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Straw Asks Muslims To Remove Veil

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Straw asks Muslims to remove veil

 

Muslim women in the UK who wear full veils make "better, positive relations" between communities "more difficult", Commons leader Jack Straw has said.

 

Concealing a face was "a visible statement of separation and of difference", the Blackburn MP told the Lancashire Evening Telegraph.

 

He said he now asks women who have meetings with him to remove their veils so they can truly talk "face-to-face".

 

"My concerns could be misplaced, but I think there is an issue here," he said.

 

The Blackburn MP, who was home secretary from 1997 to 2001 and foreign secretary until 2005, said: "The value of a meeting, as opposed to a letter or phone call, is so that you can - almost literally - see what the other person means, and not just hear what they say.

 

"My point to these ladies and to the community is that this is an issue that needs to be discussed.

 

"Because in our society, we are able to relate to particularly strangers, by being able to read their faces and if you can't read their faces that does provide some separation."

 

Mr Straw said his constituents had so far always agreed to lift their veil when he has asked.

 

He said he had thought about the issue "a lot" and conceded his concerns "could be misplaced" - but he went on to say that he thought "there is an issue here".

 

 

I often feel threatend by men who wear suits, so would Mr Straw kindly remove his suit so I can be more comfortable?

 

What a load of gobbledygook!

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PropellerAds
This is stupid. It's a woman's choice not his.
ah you know some people are really ignorant so what can you do??

 

Although i do see his point of view because in western culture, speaking face to face shows frankness and its normal and its not considered "whatever" else as in Islam so yah i see his point but still i think its silly for him to suggest that muslim women do this.. it aint happening!

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Peace,

 

Maybe I'm being culturally insular here but I entirely see his point. I feel tremendously uncomfortable around other people if I cannot see their face. You can say that's my problem - deal with it - but that is not the issue here. I imagine practically every single non-Muslim person in Britain feels uncomfortable if they have to talk to somebody wearing covering over their face. It doesn't matter whether it's a 6 foot ogre wearing a balaclava or a harmless 4 foot tall Saudi housewife wearing the niqab. (correct term?)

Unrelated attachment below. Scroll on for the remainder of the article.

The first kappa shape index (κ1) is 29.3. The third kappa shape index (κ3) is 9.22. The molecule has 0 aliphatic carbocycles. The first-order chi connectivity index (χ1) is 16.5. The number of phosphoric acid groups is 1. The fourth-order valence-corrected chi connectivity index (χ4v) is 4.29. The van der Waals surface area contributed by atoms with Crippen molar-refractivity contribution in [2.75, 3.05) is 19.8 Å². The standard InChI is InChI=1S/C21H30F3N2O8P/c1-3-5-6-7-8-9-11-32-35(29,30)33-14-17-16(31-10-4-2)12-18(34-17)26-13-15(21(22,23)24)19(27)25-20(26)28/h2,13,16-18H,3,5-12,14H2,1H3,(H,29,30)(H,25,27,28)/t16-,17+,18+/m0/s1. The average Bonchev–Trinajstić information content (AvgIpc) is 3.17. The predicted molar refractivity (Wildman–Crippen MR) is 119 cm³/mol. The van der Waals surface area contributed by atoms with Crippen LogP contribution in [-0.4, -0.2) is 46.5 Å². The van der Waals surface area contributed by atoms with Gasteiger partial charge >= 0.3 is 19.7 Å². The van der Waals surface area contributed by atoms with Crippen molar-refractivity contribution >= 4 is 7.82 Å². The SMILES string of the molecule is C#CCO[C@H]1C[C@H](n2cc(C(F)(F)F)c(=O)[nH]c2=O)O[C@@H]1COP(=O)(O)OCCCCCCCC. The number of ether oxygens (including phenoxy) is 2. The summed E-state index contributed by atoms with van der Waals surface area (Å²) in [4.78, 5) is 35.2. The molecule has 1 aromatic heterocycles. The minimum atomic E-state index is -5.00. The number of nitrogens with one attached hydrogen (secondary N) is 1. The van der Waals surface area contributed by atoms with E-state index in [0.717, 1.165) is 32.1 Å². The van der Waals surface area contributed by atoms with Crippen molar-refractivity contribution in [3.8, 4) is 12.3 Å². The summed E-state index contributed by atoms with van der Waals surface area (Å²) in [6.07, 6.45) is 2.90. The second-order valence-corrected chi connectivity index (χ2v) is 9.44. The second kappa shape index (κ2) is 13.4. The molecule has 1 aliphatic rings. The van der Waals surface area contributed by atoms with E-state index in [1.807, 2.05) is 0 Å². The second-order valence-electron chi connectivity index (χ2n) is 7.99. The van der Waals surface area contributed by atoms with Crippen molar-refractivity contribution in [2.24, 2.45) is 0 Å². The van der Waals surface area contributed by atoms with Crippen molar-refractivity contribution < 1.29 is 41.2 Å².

Fair enough wear the hijab, you can see the face of the person you're speaking to and as far as I'm aware it's what Islam requires for the purposes of modesty. I don't see how it can be Islamically virtuous to travel around in a garment which makes your neighbours feel uncomfortable when there is an acceptable alternative in the hijab.

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Greetings,

 

Consider all the ways you read facial expression into your conversations. The raised eyebrow, the grin, the grimace, the tensing of cheeks and outthrust chin, the glare, the furrowed forehead, the laugh wrinkles ... these are things we become accustomed to reading when speaking to another face to face. I remember a girlfriend who would not speak to me unless I pulled off my sunglasses. What in one culture may be a sign of modesty can easily be seen in another as an attempt to hide one's true feelings. With that in mind, it is easy to see that one who deliberately hides their face in a conversation can be seen as someone who is attempting to be dishonest. It's a natural reaction.

 

As ever, Jesse

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Guest amani

note to self- dont bother talking to mr. straw

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:D

 

Britain's "Skinhead" culture is a barrier to progressive community relations.

 

The sinister undertones of a skinhead in boots are an affront to liberal values in a democratic society. I fully expect Jack Straw to join me in forcing these fascists to grow their hair, or otherwise dress suitably to express their freedoms.

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Peace,

 

Maybe I'm being culturally insular here but I entirely see his point. I feel tremendously uncomfortable around other people if I cannot see their face. You can say that's my problem - deal with it - but that is not the issue here. I imagine practically every single non-Muslim person in Britain feels uncomfortable if they have to talk to somebody wearing covering over their face. It doesn't matter whether it's a 6 foot ogre wearing a balaclava or a harmless 4 foot tall Saudi housewife wearing the niqab. (correct term?)